Measurement of person-level audiences is central to any media-measurement system, but the challenge becomes complex when one is measuring multiple platforms in an unduplicated manner. The theoretical solution to this problem is to use a singlesource panel that has overlapping panelists across all represented media platforms. “Single-source” refers to the measurement of television and other media–marketing exposure and purchase behavior over time for the same individual or household. The challenge is that building such a panel of sufficient size—to measure unduplicated audiences across television, desktop, smartphone, and tablet at the level of granularity that media planners need today (e.g., at the show level)—is cost prohibitive. The only practical means of accounting for the complexity of multiple-platform overlap appears to be to use a multi-source, rather than single-source, approach. Such an approach was first developed and put into use in 2012, when comScore introduced its multiplatform digital audience measurement service, which provided unduplicated audience measurement across desktop, smartphones, and tablets.(5)  It also incorporated deduplication of websites, apps, and video content (See Figure 1). The methodology reflected that total digital audience must account for the overlap between desktop and mobile must account for the overlap between smartphone and tablet, and both smartphone and tablet must account for the overlap between app and mobile web. This deduplication approach combined U.S. census-level digital-publisher data with panel-based measurement of digital audiences. Census-level data are a requirement for producing the audience-overlap algorithm for multiple platforms.  The ability to calculate overlap at an individual media level needs massive data scale, so there are sufficient points of overlap between both mainstream and niche media behaviors among both large and small subsegments of the population.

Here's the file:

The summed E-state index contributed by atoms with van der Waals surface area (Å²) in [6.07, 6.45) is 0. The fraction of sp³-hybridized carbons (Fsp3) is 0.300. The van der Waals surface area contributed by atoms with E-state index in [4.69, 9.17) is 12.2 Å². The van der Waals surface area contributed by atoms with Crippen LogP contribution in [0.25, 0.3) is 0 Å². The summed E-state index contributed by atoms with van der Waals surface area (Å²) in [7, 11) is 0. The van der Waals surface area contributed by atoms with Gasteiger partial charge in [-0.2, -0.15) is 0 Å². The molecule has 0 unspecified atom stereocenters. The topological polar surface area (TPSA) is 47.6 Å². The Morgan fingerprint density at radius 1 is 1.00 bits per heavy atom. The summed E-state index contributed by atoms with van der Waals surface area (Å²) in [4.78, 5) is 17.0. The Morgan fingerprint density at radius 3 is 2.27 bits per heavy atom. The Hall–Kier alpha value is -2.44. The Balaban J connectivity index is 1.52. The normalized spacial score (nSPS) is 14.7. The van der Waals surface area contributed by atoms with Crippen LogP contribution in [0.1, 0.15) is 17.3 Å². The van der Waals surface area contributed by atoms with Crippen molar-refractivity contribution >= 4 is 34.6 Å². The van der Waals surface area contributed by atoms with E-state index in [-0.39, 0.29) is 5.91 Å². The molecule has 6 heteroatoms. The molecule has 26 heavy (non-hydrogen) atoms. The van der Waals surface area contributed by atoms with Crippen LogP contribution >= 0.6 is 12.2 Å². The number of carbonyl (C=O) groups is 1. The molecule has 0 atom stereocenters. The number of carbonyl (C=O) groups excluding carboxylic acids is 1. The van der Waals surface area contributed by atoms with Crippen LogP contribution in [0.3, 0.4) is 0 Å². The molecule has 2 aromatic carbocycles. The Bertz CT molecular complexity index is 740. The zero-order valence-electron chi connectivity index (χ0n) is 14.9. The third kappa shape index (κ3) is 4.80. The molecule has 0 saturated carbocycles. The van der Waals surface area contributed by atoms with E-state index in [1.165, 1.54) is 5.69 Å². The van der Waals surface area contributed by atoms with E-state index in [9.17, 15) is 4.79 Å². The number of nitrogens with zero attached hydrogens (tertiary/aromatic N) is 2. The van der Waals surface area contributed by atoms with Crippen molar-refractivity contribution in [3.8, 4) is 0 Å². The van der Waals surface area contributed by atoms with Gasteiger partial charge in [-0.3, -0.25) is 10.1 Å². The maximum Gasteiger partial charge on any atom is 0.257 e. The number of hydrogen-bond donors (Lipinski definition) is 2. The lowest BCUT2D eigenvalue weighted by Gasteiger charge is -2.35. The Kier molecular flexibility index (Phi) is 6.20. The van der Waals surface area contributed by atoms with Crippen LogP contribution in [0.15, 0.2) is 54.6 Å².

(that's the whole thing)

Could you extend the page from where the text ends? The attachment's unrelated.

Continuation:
Digital Audience Overlap

Comcast Tables

The approach since has been extended to cross-platform measurement, to combine digital audiences with television, which requires accounting for audience overlap on at least four platforms. At five media platforms—television, desktop, smartphone, tablet, and over-the-top— unduplicated cross-platform audience measurement requires overlap functions to model each of the 31 distinct segments of the Venn diagram. (A Venn diagram shows all possible logical relations among a finite collection of different sets).  Emerging digital platforms, such as over-the-top, now necessitate such a function, and as other platforms—the Internet of things—grow in adoption, the landscape becomes even more complex. In this paradigm, the ability to deduplicate audiences becomes more reliant on census-level data as single-source measurement becomes increasingly cost prohibitive and more overlapping segments demand finer cuts of data.